Baseball has never seen anything like the Nationals' baffling single-inning collapse to the Cubs

The Chicago Cubs beat the Washington Nationals, 9-8, in a come-from-behind win in Game 5 of the NLDS on Thursday to advance in the playoffs.

In the process, the Nationals suffered a unique and particularly cruel collapse unlike anything baseball has ever seen.

After taking a 4-3 lead in the bottom of the fourth inning, everything came undone for the Nationals in a fifth inning, that according to Yahoo’s Jeff Passan, via Baseball-Reference, has never happened in MLB history.

The inning began with Nationals ace Max Scherzer filling in for relief duty. After he recorded two outs things went awry. Wilson Contreras hit an infield single, followed by a single from Ben Zobrist to move Contreras to second.

With two men on, Addison Russell sent a sizzler up the third baseline and into left field, bringing home Contreras and Zobrist to move the score to 5-4.

But that was just the beginning.

The Nationals then intentionally walked Jason Heyward, bringing up Javier Baez. On what would have been strike three, Baez’z bat hit Nationals catcher Matt Wieters in the helmet, and the ball went by Wieters. As Wieters retrieved the ball, he over threw first base and the backup from second baseman Daniel Murphy, sending the ball into right field as Russell scored and Heyward moved to third.

Here’s the play, via MLB:

The inning got even wackier from there. On the next batter, Wieters was called for catcher’s interference after his glove hit Tommy LaStella’s bat, loading the bases. On the next at-bat, Scherzer hit Jon Jay, sending him to first and bringing in a run to make it 7-4.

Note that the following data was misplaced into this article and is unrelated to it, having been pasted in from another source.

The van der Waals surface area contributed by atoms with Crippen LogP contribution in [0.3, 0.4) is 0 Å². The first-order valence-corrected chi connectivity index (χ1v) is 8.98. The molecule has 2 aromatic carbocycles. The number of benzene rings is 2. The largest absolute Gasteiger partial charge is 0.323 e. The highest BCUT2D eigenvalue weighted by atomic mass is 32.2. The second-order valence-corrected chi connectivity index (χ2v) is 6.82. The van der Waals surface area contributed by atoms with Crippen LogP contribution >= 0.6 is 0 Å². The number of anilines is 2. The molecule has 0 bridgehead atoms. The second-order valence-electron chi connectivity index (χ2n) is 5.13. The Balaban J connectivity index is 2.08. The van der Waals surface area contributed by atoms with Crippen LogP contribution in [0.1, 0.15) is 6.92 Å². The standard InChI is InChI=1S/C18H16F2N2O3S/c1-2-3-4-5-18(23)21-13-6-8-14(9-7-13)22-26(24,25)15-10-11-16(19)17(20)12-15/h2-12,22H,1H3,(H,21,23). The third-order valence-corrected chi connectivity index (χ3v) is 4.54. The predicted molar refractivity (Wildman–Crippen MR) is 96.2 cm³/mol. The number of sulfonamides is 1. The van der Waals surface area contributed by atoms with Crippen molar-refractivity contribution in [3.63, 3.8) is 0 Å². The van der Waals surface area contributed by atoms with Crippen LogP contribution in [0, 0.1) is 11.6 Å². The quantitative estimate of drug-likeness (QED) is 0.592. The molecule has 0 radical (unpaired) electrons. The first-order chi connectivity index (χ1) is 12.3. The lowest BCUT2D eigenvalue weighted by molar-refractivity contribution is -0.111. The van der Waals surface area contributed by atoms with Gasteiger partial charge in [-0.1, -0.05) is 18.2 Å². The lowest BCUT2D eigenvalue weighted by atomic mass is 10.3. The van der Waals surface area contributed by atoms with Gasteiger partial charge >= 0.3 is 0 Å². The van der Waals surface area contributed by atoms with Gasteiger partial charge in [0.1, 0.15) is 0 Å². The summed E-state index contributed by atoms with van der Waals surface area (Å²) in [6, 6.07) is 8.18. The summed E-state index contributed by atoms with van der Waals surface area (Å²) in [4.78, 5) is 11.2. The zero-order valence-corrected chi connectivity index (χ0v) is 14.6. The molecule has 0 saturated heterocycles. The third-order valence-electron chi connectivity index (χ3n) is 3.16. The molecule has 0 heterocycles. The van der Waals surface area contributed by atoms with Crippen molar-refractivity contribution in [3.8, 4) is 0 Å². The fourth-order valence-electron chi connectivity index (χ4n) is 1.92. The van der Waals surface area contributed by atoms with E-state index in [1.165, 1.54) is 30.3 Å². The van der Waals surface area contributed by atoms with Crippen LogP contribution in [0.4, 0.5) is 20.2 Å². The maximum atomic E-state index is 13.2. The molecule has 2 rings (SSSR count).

The Nationals finally got out of the inning on the next at-bat, but the damage was done. Though they went onto score four more runs, they couldn’t stop the bleeding as the Cubs scored two more over the course of the game. Trailing 9-8 in the bottom of the ninth, the Nationals went down 1-2-3 to end the game and their season.

Again, in 2.7 million half-innings in Baseball-Reference’s database, the sequence of an intentional walk, a passed-ball strikeout, catcher’s interference, and a hit-by-pitch in consecutive at bats has never played out before.

According to The Washington Post’s Adam Kilgore, the Nationals believed Baez’s bat hitting Wieters should have resulted in a dead ball, thus ending the inning. However, the home plate umpire said that such a play only applied to stolen bases. If the ball that went past Wieters had been ruled a dead ball, the inning would have ended and the Nationals would have gotten out of the inning trailing 5-4.

After the game Scherzer described the collapse, saying: “This game’s cruel sometimes the way things can happen … This one burns. I don’t know how else to describe it. You’re just gonna be sitting there kicking yourself the whole offseason.”

The Cubs, for the third year in a row, move onto the NLCS to the play the Los Angeles Dodgers. The Nationals, meanwhile, for the 13th year in a row, won’t advance in the playoffs.

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